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What is a field sobriety test and do I have to take one?

On Behalf of | Feb 17, 2021 | Criminal Defense

A field sobriety test is a test given to identify if a person is impaired or intoxicated. Unlike a Breathalyzer test, this test doesn’t look at the body’s chemistry. Instead, it consists of three parts:

  • The walk-and-turn test
  • The horizontal gaze nystagmus (HGN)
  • The one leg stand test

These three tests, when used in combination, have around an 82% accuracy rate. Unfortunately, that does mean that around 18 out of 100 people will be falsely accused of being intoxicated or not be identified as intoxicated when they are.

Each part of the field sobriety test is used to look at different aspects of your physical health. The horizontal gaze nystagmus test is an eye test that looks for jerking in the motion of the eyes, which is more likely with intoxication. The walk-and-turn test looks at balance and the ability to follow directions. Similarly, the one-leg stand shows the officer if the person is able to balance on one foot or follow directions.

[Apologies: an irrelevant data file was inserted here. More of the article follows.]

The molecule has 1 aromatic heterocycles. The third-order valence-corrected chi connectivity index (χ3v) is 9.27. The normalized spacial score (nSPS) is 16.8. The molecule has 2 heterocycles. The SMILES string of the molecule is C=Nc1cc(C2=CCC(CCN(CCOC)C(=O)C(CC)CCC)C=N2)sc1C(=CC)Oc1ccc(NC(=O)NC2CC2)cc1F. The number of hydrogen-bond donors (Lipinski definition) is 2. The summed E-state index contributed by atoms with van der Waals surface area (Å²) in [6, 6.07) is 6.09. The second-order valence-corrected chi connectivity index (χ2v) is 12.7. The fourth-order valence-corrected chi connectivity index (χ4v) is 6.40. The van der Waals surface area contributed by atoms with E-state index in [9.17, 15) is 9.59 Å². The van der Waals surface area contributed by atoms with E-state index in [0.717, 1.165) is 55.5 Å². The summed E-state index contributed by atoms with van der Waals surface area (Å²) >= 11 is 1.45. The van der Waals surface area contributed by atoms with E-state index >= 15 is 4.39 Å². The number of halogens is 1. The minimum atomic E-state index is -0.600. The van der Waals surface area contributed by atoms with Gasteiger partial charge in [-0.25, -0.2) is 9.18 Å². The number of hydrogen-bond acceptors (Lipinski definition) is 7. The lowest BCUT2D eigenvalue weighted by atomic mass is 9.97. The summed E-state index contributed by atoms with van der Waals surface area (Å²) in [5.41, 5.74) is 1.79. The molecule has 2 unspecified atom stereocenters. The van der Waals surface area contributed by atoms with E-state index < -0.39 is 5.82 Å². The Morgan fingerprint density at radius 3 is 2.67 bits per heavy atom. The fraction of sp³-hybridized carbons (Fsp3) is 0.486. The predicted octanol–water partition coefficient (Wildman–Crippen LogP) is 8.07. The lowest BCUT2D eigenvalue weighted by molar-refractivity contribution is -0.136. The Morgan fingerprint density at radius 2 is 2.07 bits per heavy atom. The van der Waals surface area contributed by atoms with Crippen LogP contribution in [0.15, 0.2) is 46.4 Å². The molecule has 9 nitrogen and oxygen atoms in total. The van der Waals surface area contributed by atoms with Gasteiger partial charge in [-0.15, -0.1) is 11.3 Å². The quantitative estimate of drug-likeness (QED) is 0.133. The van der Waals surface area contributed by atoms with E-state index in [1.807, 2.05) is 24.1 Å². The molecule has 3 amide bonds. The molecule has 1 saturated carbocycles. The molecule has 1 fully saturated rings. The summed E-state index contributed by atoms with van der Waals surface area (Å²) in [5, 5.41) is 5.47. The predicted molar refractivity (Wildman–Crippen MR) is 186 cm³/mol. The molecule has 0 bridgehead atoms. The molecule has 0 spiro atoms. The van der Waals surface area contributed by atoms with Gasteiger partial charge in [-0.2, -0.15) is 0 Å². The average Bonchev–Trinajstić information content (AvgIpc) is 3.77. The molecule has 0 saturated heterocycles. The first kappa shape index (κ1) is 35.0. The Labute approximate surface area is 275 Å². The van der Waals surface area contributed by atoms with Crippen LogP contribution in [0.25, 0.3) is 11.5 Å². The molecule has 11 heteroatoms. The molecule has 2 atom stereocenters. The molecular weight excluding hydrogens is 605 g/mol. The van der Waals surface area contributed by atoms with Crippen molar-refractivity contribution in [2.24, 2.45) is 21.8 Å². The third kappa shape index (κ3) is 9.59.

Do you have to take field sobriety tests?

Unlike a Breathalyzer test, you can refuse to take a field sobriety test. However, there are some pros and cons to doing so.

An officer will try to convince you to take these tests, because they want to collect evidence of your impairment. However, you can refuse. If you do, it is likely that you will be arrested and asked to perform additional testing at the police station. That testing could include Breathalyzer testing or other options.

If an officer is pressuring you to do the field sobriety tests when you do not wish to do so, you have the ability to state that you will not and that you’ll take the Breathalyzer test instead. If they continue to ask you to cooperate and you do not want to, you should know that you could be accused of being unfit to drive and be arrested. If you have a medical reason to refuse these tests, let the officer know. At that point, you have the option of asking for your attorney before you speak with the officer further about your situation.